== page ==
African Wild Dogs Actually Make Puppy Dog Eyes Just Like Your Four-Legged Friend Does, Helping Them Communicate While Hunting On The Open Savanna

Mohammed Shamaa/Wirestock - - illustrative purposes only, not the actual dog

There’s something that’s just so irresistible about your four-legged friend when they’re staring up at you with big puppy dog eyes. This adorable look will make you quickly cave in and dole out a bunch of treats even after you’ve resolved not to.

In 2019, research suggested that dogs developed puppy dog eyes as a result of domestication to encourage humans to take care of them.

It found that domestic dogs had more complex facial muscles than wolves or other wild canid species, allowing them to perform a wider range of facial expressions.

However, a new study published in The Anatomical Record has debunked the theory that dogs evolved to have puppy dog eyes due to domestication.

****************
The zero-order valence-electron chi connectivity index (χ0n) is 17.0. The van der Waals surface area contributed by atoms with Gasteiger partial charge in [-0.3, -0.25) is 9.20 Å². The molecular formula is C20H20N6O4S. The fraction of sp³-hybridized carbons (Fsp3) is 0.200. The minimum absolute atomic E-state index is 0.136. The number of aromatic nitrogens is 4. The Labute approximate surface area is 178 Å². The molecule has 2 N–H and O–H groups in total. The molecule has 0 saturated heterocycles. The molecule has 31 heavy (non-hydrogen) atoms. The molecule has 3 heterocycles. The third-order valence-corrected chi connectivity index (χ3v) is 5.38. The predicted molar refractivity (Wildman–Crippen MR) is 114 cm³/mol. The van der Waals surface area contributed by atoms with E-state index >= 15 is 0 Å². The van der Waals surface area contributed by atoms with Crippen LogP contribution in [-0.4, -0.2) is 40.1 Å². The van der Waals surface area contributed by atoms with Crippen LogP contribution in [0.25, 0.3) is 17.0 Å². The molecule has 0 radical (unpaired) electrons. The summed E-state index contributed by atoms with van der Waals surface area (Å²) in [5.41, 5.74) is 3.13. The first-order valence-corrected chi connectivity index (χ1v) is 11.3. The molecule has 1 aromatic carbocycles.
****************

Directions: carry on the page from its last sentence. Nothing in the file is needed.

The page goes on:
In the study, researchers examined the facial muscles of African wild dogs and realized that they had the same puppy dog eye muscles as domestic dogs.

African wild dogs are a social group of canines that run in packs of around 10 individuals. Some packs can contain as many as 40 members. They work together to bring down prey across large distances.

The researchers analyzed the facial anatomy of a deceased 12-year-old male African wild dog and compared it to the anatomy of domestic dogs.

The results showed that the muscles of African wild dogs were just as developed as dog breeds like Collies, Dachshunds, German Shepherds, and Jack Russell Terriers.

It is believed that African wild dogs evolved to have these eye muscles to help them communicate while hunting on the open savanna. Their highly expressive faces let them make silent visual cues to each other from far away.

Mohammed Shamaa/Wirestock – – illustrative purposes only, not the actual dog

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